My new sewing room is complete, so as promised, I had to share. I had my new table delivered on Friday and I put it together all by myself!
As you can see, it’s not a fancy schmancy crafting table, but just a generic office table. I didn’t want anything special, primarily a metal frame and simplicity. My old table was a wooden, assemble out of the box deal, and after a few house moves over the years, was not going to make it up the stairs here.
My new table is longer, 1.8 metres instead of 1.5. I’ll be able to use the free end for some small scale cutting and crafting, and hence keep it off our dining table. My plastic drawer set even fits perfectly underneath. I love it!
My Singer overlocker (which I actually haven’t used yet, due to my lack of sewing last year) and my Brother BC-2500 sewing machine are all set up and ready to go! Got my pattern and fabric pieces for another soft toy which I might start to tackle tomorrow morning.
This used to be our main bedroom, but we’ve moved the bed to a smaller room downstairs which is a lot cooler and hope to survive this summer. So now I get to claim it as my own.
Behind the door and beside our dressing table that won’t fit downstairs, I have appropriated the space to store my fabric and yarn boxes.
I’ve also taken over the top of the dressing table. I have my patterns in the blue boxes, my craft books and my knitting box which needs a serious tidy up, tripod and iron.
My very tiny selection of craft books, and a folder I popped in some loose craft sheets I found in my sewing room mess. I’ll have to go through them and see if there is anything worth making. I know it’s got some quilting patterns, but that will be a dangerous and expensive road if I decide to take it 😉
Oh hey, I just noticed you can see me in the mirror reflection!
Finally for the rest of the room, I have turned it into a little exercise corner. It’s so nice to get this gear out of our lounge room! At the moment those two boxes that hold my professional cake pans are there until I can figure out where to move them.
So there you have it, my new sewing room setup! I’m very excited to sew up here, it’s so light and open and if I need a distraction I can peer out at my little balcony garden. It will get hot in the summer afternoons but that leaves me with mornings to craft.
Outside of building tables and sorting out craft supplies, I’ve been knitting and am on target to finish that project in 7-8 days. As well as that, the Epic Pokemon cross-stitch has been getting some love during the evenings. Hope to share updates soon.
Until next time, have fun!
Trying something new here. Writing a list of my crafty goals for the year. It’s bizarre, when I’m in a work situation I’ll write lists to keep me on track and be aware of what I need to achieve, but in my home life I rarely have. During December I was making daily to-do lists in terms of housework which helped me get more done but crafty lists? Never done them. Too stubborn, too lazy?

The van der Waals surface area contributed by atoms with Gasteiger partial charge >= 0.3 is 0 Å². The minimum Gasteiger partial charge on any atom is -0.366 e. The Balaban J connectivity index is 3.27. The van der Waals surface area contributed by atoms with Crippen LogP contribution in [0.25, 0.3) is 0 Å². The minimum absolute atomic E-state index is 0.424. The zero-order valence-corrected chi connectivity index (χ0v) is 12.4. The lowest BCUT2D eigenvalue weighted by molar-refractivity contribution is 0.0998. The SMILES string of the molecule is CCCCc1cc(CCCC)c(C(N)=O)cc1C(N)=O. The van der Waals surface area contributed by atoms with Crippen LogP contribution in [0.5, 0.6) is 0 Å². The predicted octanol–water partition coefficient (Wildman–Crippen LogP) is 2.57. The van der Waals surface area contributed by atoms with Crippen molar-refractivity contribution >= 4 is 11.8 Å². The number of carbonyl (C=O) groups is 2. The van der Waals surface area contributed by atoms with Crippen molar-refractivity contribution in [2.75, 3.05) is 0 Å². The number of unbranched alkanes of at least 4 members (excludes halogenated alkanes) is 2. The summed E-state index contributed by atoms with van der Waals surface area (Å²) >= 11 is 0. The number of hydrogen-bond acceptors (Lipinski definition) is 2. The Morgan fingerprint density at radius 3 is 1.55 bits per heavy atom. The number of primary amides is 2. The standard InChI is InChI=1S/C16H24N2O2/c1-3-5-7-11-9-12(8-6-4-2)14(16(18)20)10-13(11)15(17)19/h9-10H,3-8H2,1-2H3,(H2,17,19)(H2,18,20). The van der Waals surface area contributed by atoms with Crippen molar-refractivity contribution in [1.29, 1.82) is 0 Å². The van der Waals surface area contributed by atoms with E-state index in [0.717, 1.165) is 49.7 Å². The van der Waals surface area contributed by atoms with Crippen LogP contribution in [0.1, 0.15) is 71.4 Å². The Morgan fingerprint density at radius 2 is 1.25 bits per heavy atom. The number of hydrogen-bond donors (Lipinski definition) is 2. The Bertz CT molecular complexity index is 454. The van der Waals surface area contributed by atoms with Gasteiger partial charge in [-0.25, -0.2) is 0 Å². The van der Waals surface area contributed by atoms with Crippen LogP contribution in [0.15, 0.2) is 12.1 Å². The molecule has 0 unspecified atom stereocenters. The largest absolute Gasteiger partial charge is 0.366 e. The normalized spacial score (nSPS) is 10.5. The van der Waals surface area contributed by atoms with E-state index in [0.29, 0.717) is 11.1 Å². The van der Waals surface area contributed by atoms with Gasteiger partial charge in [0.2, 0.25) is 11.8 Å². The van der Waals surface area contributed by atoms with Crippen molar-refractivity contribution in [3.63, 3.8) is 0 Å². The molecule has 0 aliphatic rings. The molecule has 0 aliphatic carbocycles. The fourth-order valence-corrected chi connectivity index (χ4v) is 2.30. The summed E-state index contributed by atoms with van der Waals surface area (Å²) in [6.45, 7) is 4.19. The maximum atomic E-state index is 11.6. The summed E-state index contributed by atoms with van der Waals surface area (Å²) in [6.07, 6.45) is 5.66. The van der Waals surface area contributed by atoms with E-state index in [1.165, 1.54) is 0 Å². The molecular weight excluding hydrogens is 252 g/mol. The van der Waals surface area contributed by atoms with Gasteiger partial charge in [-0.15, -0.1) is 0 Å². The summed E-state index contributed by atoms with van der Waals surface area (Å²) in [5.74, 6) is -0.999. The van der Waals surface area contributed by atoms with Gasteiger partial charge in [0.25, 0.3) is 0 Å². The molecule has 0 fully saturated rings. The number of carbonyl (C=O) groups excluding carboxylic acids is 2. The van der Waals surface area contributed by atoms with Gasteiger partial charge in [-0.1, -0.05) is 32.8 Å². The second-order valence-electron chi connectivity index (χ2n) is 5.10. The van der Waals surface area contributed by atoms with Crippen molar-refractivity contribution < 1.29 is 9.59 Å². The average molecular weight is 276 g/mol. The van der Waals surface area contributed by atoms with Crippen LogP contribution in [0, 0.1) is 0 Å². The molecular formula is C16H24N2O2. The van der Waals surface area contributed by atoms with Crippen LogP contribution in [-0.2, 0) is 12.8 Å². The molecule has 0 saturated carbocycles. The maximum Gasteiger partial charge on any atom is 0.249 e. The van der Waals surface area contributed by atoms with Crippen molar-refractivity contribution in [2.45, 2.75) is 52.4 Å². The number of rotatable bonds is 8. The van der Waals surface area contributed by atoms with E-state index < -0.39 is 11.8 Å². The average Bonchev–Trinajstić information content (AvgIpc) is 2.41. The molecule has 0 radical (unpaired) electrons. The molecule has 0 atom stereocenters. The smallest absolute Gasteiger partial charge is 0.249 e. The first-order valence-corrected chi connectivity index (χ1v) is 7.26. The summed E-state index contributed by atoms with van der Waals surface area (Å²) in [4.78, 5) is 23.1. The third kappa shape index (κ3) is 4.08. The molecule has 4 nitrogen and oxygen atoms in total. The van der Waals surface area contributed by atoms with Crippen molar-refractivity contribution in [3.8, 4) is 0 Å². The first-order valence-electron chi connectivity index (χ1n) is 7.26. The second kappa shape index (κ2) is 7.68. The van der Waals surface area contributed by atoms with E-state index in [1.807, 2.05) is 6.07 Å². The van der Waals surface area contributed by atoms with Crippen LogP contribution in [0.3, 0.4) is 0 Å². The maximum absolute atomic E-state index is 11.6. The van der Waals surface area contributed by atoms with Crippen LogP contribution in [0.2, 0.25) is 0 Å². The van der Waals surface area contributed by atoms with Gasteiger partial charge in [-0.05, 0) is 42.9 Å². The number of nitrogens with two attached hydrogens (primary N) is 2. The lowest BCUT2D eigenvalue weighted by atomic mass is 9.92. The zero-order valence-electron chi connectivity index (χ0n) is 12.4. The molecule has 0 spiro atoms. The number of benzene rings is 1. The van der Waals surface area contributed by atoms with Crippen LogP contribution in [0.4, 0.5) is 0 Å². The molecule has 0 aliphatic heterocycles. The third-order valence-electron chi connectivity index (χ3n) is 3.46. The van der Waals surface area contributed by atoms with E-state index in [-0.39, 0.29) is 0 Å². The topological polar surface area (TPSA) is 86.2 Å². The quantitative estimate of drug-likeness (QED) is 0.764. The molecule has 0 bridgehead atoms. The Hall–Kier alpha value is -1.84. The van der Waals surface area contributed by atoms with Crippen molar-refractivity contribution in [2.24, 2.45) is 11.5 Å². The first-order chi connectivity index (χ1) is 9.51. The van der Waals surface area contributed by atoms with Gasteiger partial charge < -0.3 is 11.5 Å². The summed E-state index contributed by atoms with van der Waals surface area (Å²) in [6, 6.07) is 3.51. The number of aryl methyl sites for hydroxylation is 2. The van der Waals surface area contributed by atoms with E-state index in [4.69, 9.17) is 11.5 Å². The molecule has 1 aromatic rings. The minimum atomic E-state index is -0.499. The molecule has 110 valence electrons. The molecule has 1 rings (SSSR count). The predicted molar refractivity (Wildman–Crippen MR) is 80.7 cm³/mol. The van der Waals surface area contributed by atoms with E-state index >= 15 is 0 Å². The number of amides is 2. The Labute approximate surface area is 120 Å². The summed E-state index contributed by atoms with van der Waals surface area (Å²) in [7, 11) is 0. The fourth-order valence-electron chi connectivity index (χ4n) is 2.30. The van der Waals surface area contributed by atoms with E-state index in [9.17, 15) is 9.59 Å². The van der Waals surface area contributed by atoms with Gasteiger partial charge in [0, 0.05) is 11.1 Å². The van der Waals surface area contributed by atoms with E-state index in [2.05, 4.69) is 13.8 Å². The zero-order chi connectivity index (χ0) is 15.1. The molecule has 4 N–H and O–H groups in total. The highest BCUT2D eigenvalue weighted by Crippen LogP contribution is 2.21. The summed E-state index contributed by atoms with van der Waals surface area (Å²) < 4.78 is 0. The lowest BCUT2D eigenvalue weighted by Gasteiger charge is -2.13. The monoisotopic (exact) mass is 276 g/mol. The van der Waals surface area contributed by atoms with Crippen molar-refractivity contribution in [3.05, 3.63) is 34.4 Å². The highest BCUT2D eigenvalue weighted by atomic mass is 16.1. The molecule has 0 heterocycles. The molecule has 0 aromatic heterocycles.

It’s possibly why I tend to lack motivation, why I forget to do something or lose track of time. So I’m going to try this and see how it goes.
What motivates me?
- Learning new skills
- Making something for someone else
- Finishing a project
My 2017 goals
- Sew once a week. Not necessarily start and finish something, but just get in there and sew for an hour or two every single week. Try and make it a habit.
- Finish some old projects I have sitting around. Some pillows and some tote bags come to mind.
- Make cookies! Try to get better at judging my icing consistencies, reducing air bubbles, and try to be a little more creative, make my own designs.
- Learn a few new techniques, for example – experiment with sugarpaste flowers, and how to knit cables.
- Stash busting! I have three enormous plastic boxes with fabric and one of yarn. I’m an impulsive buyer when it comes to crafting (who just bought another 9 sewing patterns this morning).
- Knit 5 projects this year. Keep working on those skills!
- Annoy you all by writing about my crafting at least once a week. 😉
- Start the Sweet Siabee Store on Etsy? This has been an idea lingering in my mind for years now, and voiced by quite a few friends and family. Being out of work for now is a great opportunity to do this and maybe bring in some money to fund my crafting?
Wow, once I started thinking about all this, it really grew. It’s like exercise….might be hard to start but once you do you feel great and can’t stop. Now, I should print out this stuff and stick it up where I can see it and be reminded!
Until next time, have fun!
Ever since my friend Lona sent me over yarn and knitting goodies to get me started, I had wanted to make something for her to show my gratitude. I’ve taken to knitting, to be clichéd, like a fish to water and it’s all her fault. Well, here’s the result of that gift I sent over to her for Christmas. And it was a complete surprise to her. *queue evil cackle*
How do you like my rigged scarf holder? Pegs and kitchen thread and a coat-hanger and strung up using the hooks on the back of the door.